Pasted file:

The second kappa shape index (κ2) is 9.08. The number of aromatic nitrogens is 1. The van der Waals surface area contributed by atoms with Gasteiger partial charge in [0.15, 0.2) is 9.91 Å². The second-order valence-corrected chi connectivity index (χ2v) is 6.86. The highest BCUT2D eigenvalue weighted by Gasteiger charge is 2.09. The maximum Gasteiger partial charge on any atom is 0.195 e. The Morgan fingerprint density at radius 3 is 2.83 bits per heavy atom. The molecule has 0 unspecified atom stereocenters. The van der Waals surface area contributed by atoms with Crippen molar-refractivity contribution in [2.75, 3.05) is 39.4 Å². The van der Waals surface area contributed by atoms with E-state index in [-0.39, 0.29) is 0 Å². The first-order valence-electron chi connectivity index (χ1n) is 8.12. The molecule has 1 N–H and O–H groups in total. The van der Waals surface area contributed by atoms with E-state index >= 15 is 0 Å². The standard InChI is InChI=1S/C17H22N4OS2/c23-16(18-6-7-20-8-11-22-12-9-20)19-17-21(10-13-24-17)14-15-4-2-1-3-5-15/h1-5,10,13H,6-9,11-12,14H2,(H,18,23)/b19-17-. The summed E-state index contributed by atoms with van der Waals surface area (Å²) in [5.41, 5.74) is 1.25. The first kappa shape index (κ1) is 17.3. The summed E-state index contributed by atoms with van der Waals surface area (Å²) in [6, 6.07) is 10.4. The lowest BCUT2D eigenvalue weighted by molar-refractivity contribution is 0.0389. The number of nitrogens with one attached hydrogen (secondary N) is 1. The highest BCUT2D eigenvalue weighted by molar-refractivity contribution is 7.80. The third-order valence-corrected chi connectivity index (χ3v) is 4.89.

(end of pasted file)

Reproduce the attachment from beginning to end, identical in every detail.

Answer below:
The second kappa shape index (κ2) is 9.08. The number of aromatic nitrogens is 1. The van der Waals surface area contributed by atoms with Gasteiger partial charge in [0.15, 0.2) is 9.91 Å². The second-order valence-corrected chi connectivity index (χ2v) is 6.86. The highest BCUT2D eigenvalue weighted by Gasteiger charge is 2.09. The maximum Gasteiger partial charge on any atom is 0.195 e. The Morgan fingerprint density at radius 3 is 2.83 bits per heavy atom. The molecule has 0 unspecified atom stereocenters. The van der Waals surface area contributed by atoms with Crippen molar-refractivity contribution in [2.75, 3.05) is 39.4 Å². The van der Waals surface area contributed by atoms with E-state index in [-0.39, 0.29) is 0 Å². The first-order valence-electron chi connectivity index (χ1n) is 8.12. The molecule has 1 N–H and O–H groups in total. The van der Waals surface area contributed by atoms with E-state index >= 15 is 0 Å². The standard InChI is InChI=1S/C17H22N4OS2/c23-16(18-6-7-20-8-11-22-12-9-20)19-17-21(10-13-24-17)14-15-4-2-1-3-5-15/h1-5,10,13H,6-9,11-12,14H2,(H,18,23)/b19-17-. The summed E-state index contributed by atoms with van der Waals surface area (Å²) in [5.41, 5.74) is 1.25. The first kappa shape index (κ1) is 17.3. The summed E-state index contributed by atoms with van der Waals surface area (Å²) in [6, 6.07) is 10.4. The lowest BCUT2D eigenvalue weighted by molar-refractivity contribution is 0.0389. The number of nitrogens with one attached hydrogen (secondary N) is 1. The highest BCUT2D eigenvalue weighted by molar-refractivity contribution is 7.80. The third-order valence-corrected chi connectivity index (χ3v) is 4.89.